section 810.2(3)


This section allows a judge to order a defendant to enter into a recognizance to keep the peace and be of good behaviour for up to 12 months if the informant has reasonable grounds for fear.


810.2(3) If the provincial court judge before whom the parties appear is satisfied by the evidence adduced that the informant has reasonable grounds for the fear, the judge may order that the defendant enter into a recognizance to keep the peace and be of good behaviour for a period that does not exceed 12 months.


Section 810.2(3) of the Criminal Code of Canada pertains to the apprehension of potential harm to a person or property. This section provides that if an informant is deemed to have reasonable grounds for fear, a provincial court judge may order the defendant to enter into a recognizance to keep the peace and be of good behaviour for a period not exceeding 12 months. The purpose of this section is to prevent any potential harm to a person or property. This section recognizes that sometimes individuals may have genuine fears and concerns for their safety, and it is the duty of the court to provide them with adequate protection. The court, therefore, has the authority to require the defendant to enter into an undertaking to refrain from committing any criminal acts and to keep the peace for a specified period. To satisfy this section, the informant must provide evidence that substantiates their apprehension of harm. This evidence could include past incidences of violence, threats, or any other relevant information that may indicate potential harm. The court must then review the evidence presented and make a determination on whether reasonable grounds for fear exist. Overall, Section 810.2(3) is an important tool in ensuring the safety of individuals and property, particularly in cases where there may be a genuine fear of harm. The section provides a means for the court to intervene and prevent potential criminal acts, while also ensuring that the rights of the defendant are protected.


Section 810.2(3) of the Criminal Code of Canada is a legal provision that deals with the issue of fear of injury, harassment, or damage to property that may be felt by a person for themselves or their property. The section allows a person to lay an information before a provincial court judge invoking the provisions of the Criminal Code if they have reasonable grounds to believe that an offender will cause injury, harassment, or damage to the informant or their property. The person who files the information is called 'the informant'. The information is used to obtain a recognizance, which is a formal promise to the court to follow certain conditions, and if these conditions are not met, the offender may face charges of a criminal offence. This section of the Criminal Code is often used in situations of domestic violence, harassment of a person or their property, and stalking. It is a useful provision because it enables a person to obtain legal protection without having to go through the difficult process of proving that they are in danger of imminent harm. In this sense, it provides a pre-emptive measure that can prevent an offence from being committed and helps to promote the safety and security of those who feel threatened. However, there are limitations to this provision. Firstly, it must be proven that the informant has reasonable grounds to believe that they are in danger. This means that the evidence submitted must be convincing enough for a judge to consider it a credible threat. If the judge is not satisfied by the evidence, the provision cannot be invoked. This can disadvantage people who cannot provide sufficient evidence but still feel threatened. Secondly, this provision can only be invoked for a period of up to 12 months. After this period has elapsed, the person seeking protection must again provide evidence of a threat of harm to reapply for protection. This can be a considerable burden, especially for victims of domestic violence or harassment cases, who may be reluctant to engage with the legal system repeatedly. Another issue with this provision is that it does not result in a criminal conviction, but instead, it leads to a recognizance. While this provides some protection, it does not deter offenders from continuing to harass or stalk the victim once the recognizance period expires. This means that additional legal measures may be needed to ensure the victim's safety beyond the 12-month period provided by the provision. In conclusion, Section 810.2(3) of the Criminal Code of Canada is an essential legal provision that provides pre-emptive measures to protect individuals and their property from harm in the absence of immediate and imminent danger. While it has limitations, it remains a powerful tool in preventing harm and promoting public safety and social justice. However, its limitations highlight the need for revisiting the provision, considering the dynamics of interpersonal violence and harassment, and evaluating its effectiveness in addressing these issues.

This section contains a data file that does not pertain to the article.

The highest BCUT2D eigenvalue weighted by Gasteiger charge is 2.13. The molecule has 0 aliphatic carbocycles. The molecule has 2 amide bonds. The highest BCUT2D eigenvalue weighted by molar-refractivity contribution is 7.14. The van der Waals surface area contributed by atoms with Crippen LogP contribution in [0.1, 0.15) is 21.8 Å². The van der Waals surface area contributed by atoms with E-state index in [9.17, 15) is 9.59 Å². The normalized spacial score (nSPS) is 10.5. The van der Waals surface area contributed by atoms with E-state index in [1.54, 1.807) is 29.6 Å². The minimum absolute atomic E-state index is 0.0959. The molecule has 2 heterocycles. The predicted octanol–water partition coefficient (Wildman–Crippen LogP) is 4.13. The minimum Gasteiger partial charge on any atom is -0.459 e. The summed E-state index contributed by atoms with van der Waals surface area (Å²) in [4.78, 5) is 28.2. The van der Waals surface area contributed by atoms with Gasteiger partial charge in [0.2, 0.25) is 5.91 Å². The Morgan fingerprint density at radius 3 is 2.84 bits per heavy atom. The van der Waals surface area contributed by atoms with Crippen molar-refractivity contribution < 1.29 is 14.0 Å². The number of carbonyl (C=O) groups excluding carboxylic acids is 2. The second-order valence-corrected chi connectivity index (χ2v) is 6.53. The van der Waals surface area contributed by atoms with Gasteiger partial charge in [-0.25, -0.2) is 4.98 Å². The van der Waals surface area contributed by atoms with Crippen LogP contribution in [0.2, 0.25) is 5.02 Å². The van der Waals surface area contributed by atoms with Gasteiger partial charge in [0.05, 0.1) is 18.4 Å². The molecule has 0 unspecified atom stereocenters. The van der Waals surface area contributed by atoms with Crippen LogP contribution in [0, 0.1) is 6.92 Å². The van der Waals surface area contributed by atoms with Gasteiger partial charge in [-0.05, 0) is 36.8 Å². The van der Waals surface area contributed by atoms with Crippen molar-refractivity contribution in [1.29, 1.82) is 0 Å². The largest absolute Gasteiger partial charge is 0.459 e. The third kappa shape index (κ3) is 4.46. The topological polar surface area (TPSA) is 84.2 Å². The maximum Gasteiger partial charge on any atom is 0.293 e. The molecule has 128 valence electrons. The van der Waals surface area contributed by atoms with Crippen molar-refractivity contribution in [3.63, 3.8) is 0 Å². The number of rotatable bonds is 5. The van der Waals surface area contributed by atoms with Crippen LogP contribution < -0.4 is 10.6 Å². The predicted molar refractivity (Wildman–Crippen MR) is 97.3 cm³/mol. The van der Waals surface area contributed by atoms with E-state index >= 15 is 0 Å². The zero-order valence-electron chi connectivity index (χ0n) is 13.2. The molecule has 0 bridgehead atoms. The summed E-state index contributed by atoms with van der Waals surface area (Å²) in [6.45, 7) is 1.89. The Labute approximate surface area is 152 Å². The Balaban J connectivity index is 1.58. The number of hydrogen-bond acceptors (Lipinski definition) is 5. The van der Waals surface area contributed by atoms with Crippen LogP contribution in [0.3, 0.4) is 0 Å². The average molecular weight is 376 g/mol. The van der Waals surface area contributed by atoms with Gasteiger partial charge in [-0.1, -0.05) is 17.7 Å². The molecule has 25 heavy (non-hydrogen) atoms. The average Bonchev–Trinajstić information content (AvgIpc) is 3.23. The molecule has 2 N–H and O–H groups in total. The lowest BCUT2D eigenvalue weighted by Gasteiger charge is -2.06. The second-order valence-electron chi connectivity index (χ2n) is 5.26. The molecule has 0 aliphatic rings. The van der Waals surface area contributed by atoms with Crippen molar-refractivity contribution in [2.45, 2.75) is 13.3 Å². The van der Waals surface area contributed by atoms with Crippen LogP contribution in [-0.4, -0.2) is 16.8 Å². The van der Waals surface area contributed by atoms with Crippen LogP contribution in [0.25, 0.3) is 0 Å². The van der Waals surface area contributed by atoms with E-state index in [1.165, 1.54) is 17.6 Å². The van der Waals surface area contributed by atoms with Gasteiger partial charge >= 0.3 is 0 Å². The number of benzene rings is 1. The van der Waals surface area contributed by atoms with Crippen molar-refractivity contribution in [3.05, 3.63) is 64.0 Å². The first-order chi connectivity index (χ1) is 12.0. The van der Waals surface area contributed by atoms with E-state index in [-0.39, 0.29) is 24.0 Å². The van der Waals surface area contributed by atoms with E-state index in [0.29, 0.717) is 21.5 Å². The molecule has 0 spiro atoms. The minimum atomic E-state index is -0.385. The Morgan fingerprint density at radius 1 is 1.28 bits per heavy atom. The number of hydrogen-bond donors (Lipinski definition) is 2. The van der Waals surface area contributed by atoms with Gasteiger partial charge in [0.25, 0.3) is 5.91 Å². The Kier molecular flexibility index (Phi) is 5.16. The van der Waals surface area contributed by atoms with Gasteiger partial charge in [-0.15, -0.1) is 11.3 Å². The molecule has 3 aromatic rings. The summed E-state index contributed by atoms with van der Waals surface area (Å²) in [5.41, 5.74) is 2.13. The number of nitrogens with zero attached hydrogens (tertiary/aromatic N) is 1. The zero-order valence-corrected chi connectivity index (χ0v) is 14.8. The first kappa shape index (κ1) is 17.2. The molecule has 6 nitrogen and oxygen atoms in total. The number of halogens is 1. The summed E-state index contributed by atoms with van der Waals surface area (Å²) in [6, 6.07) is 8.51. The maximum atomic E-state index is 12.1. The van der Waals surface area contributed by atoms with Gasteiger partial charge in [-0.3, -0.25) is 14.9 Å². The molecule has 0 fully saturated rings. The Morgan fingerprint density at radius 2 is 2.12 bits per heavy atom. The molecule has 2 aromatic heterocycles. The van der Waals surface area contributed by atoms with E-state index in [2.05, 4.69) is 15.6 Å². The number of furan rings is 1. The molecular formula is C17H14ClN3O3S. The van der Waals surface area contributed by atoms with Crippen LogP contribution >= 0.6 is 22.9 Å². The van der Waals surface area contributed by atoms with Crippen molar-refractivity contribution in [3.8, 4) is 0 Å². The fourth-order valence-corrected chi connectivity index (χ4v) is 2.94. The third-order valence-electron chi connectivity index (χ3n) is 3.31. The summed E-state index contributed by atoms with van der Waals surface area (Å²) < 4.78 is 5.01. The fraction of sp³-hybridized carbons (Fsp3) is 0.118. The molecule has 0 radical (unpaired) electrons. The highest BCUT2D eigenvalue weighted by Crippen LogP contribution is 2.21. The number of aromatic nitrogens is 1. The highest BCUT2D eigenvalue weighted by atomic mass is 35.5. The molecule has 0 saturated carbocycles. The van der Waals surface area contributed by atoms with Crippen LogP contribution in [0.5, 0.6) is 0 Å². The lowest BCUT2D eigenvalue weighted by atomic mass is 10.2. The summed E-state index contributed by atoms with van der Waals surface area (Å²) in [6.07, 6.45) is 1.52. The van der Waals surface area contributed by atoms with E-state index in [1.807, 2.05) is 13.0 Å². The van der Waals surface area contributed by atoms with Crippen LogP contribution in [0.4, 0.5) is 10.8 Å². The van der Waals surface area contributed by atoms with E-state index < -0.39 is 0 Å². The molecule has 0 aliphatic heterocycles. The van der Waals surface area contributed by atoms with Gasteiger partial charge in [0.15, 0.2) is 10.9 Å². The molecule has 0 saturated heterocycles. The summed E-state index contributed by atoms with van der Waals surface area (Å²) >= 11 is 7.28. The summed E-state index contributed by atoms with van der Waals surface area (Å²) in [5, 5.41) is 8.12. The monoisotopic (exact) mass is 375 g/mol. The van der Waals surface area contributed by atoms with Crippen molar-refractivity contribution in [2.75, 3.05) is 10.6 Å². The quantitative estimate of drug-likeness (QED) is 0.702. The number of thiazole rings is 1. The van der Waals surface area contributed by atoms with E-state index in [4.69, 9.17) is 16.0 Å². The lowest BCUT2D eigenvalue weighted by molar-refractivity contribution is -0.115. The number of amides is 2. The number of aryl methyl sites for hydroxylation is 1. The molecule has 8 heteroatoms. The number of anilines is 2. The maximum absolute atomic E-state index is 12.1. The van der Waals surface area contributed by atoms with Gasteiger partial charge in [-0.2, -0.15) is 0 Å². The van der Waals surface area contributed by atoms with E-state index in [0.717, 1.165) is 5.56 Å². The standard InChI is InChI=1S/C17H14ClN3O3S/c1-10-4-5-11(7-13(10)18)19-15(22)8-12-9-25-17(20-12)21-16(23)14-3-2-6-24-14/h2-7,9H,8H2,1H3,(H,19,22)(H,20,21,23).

Section 810.2(3) of the Criminal Code of Canada provides a legal mechanism for individuals who fear for their safety due to the threatening or violent behavior of another individual. This section allows individuals to seek a peace bond against the other person, which requires them to enter into a recognizance to keep the peace and be of good behavior for up to 12 months. However, applying for a peace bond can be a strategic decision that requires careful consideration of the potential outcomes and options available to the parties involved. One critical strategic consideration when dealing with section 810.2(3) is whether to pursue criminal charges or a peace bond. In some cases, the evidence available may be weak, and a conviction may be challenging to obtain. In these situations, seeking a peace bond may be a more viable option. A peace bond requires a lower standard of proof than criminal charges, which means that a person may be more likely to succeed in obtaining a peace bond than in securing a criminal conviction. Additionally, a peace bond can help to protect the victim without the need for a trial, which may be faster and less-stressful for the victim. Another strategic consideration is how to present evidence to the judge. When seeking a peace bond, it is essential to provide the judge with evidence that shows that the person seeking the peace bond has a reasonable fear for their safety. Evidence can include police reports, medical records, witness statements, and any other documents that support the claim of violence or threats. Choosing the most persuasive evidence can be critical in securing a peace bond, and an experienced lawyer can help to gather and present this evidence effectively. Another strategic consideration is the duration of the peace bond. Section 810.2(3) allows for peace bonds to last for up to 12 months, but in some cases, it may be necessary to seek a longer bond. The length of the bond can depend on the severity of the threats or violence, the risk of the behavior continuing, and the potential damage that the behavior could cause. A skilled lawyer can help to argue for an appropriate duration of the peace bond that balances the need for safety with the rights of the accused. Finally, parties should consider the potential collateral effects of seeking a peace bond. While a peace bond can provide a measure of protection, it can also have negative consequences for the accused, such as creating a criminal record or limiting their ability to travel or obtain employment. As such, before seeking a peace bond, parties should weigh the potential consequences and consider alternatives, such as mediation, that may offer a less adversarial resolution. In conclusion, section 810.2(3) of the Criminal Code of Canada is a valuable tool for individuals who fear for their safety due to the dangerous or threatening behavior of another person. However, applying for and obtaining a peace bond requires a strategic approach that considers the potential outcomes, available evidence, and collateral effects of seeking one. By working with skilled legal counsel, parties can maximize their chances of securing a peace bond that provides the necessary protection while balancing the rights of all parties involved.